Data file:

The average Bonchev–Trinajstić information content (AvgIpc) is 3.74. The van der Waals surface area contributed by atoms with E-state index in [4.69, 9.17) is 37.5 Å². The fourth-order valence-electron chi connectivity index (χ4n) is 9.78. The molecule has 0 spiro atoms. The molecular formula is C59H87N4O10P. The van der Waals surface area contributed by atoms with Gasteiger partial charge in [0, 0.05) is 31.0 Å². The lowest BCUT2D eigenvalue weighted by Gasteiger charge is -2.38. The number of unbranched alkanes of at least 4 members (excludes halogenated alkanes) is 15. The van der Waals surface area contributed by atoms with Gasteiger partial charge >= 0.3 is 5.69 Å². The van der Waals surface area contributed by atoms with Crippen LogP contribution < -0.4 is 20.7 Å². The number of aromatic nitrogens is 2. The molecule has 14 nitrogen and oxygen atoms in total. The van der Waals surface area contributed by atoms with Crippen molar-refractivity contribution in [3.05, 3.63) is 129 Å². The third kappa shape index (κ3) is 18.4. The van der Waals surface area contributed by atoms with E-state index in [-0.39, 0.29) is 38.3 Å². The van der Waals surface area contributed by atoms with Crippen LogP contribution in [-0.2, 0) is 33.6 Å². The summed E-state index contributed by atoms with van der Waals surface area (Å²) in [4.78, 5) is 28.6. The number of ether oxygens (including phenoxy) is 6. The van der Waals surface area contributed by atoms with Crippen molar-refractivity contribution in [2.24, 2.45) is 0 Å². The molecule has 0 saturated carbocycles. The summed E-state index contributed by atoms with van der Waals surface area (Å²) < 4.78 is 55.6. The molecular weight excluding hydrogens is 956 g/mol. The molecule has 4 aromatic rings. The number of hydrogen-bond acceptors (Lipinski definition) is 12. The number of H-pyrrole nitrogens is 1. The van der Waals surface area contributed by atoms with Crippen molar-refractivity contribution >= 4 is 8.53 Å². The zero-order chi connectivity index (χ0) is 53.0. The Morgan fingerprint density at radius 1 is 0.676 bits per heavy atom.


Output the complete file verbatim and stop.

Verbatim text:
The average Bonchev–Trinajstić information content (AvgIpc) is 3.74. The van der Waals surface area contributed by atoms with E-state index in [4.69, 9.17) is 37.5 Å². The fourth-order valence-electron chi connectivity index (χ4n) is 9.78. The molecule has 0 spiro atoms. The molecular formula is C59H87N4O10P. The van der Waals surface area contributed by atoms with Gasteiger partial charge in [0, 0.05) is 31.0 Å². The lowest BCUT2D eigenvalue weighted by Gasteiger charge is -2.38. The number of unbranched alkanes of at least 4 members (excludes halogenated alkanes) is 15. The van der Waals surface area contributed by atoms with Gasteiger partial charge >= 0.3 is 5.69 Å². The van der Waals surface area contributed by atoms with Crippen LogP contribution < -0.4 is 20.7 Å². The number of aromatic nitrogens is 2. The molecule has 14 nitrogen and oxygen atoms in total. The van der Waals surface area contributed by atoms with Crippen molar-refractivity contribution in [3.05, 3.63) is 129 Å². The third kappa shape index (κ3) is 18.4. The van der Waals surface area contributed by atoms with E-state index in [-0.39, 0.29) is 38.3 Å². The van der Waals surface area contributed by atoms with Crippen LogP contribution in [-0.2, 0) is 33.6 Å². The summed E-state index contributed by atoms with van der Waals surface area (Å²) in [4.78, 5) is 28.6. The number of ether oxygens (including phenoxy) is 6. The van der Waals surface area contributed by atoms with Crippen molar-refractivity contribution in [2.24, 2.45) is 0 Å². The molecule has 0 saturated carbocycles. The summed E-state index contributed by atoms with van der Waals surface area (Å²) < 4.78 is 55.6. The molecular weight excluding hydrogens is 956 g/mol. The molecule has 4 aromatic rings. The number of hydrogen-bond acceptors (Lipinski definition) is 12. The number of H-pyrrole nitrogens is 1. The van der Waals surface area contributed by atoms with Crippen molar-refractivity contribution >= 4 is 8.53 Å². The zero-order chi connectivity index (χ0) is 53.0. The Morgan fingerprint density at radius 1 is 0.676 bits per heavy atom.